Transatlantic Security Initiative Associate Director Robbie Gramer and Brent Scowcroft Center Program Assistant Rachel Rizzo write for War on the Rocks on how China’s nascent military presence in the East China Sea, the Straits of Formosa, and the South China Sea are meant to ensure regional dominance and reduce the US ability to operate in the region:

In the 1930s, wary of a revanchist Germany, France constructed an elaborate fortification system stretching across its eastern border. This state-of-the-art defensive network, the Maginot Line, ultimately did little to protect France. Its effect was entirely negated by Nazi Germany’s innovative blitzkrieg strategy that wholly bypassed French defenses, unexpectedly striking through the Ardennes forest and neutral Belgium. The Maginot Line became a ubiquitous symbol of failure in defense planning; an adversary that adapted its offensive strategy to bypass the line quickly rendered one of the strongest and most elaborate defense networks the world had yet seen irrelevant. The lessons of the Maginot Line extend well into the 21st century, as China constructs a coastal and offshore defensive belt to defend both its maritime and territorial claims with high-tech and static capabilities.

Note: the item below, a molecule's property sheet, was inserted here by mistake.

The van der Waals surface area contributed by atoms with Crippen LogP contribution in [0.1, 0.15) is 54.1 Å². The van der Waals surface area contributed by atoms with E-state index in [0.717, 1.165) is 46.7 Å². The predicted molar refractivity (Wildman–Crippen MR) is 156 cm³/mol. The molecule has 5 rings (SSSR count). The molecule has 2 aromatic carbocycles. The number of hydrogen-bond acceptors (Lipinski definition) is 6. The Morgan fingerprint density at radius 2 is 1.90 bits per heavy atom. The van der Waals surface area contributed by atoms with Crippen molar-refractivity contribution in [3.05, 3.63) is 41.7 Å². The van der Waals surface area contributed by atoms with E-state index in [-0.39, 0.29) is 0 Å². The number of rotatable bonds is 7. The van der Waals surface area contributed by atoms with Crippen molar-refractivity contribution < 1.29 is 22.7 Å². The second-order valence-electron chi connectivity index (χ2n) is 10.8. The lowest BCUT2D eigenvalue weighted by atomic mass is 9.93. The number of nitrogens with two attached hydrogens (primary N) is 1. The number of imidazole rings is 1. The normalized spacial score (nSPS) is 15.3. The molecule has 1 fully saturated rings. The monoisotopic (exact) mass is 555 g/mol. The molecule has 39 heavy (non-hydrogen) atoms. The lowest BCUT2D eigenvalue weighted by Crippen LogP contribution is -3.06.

With its Anti-Access/Area Denial (A2/AD) strategy, China aims to force the U.S. military to operate at a much greater distance from the Chinese mainland. Its coastal missile defense installations are a key component of its overall A2/AD strategy, supporting the People’s Liberation Army Navy’s broader campaigns of air defense, counter-landing, and naval base defense. It further bolsters this strategy through an elaborate system of coastal land-based missiles and aircraft, radars, and the PLAN’s highly trained Coastal Defense Force. Furthermore, the new islands Beijing is building in the South China Sea add to the worries of U.S. defense planners observing China’s expanding A2/AD capabilities. But the islands also force China to consolidate its forces and rely heavily on these small islands in the same way France concentrated its best forces around its advanced and immobile defensive system in the 1930’s.

Read the full article here.

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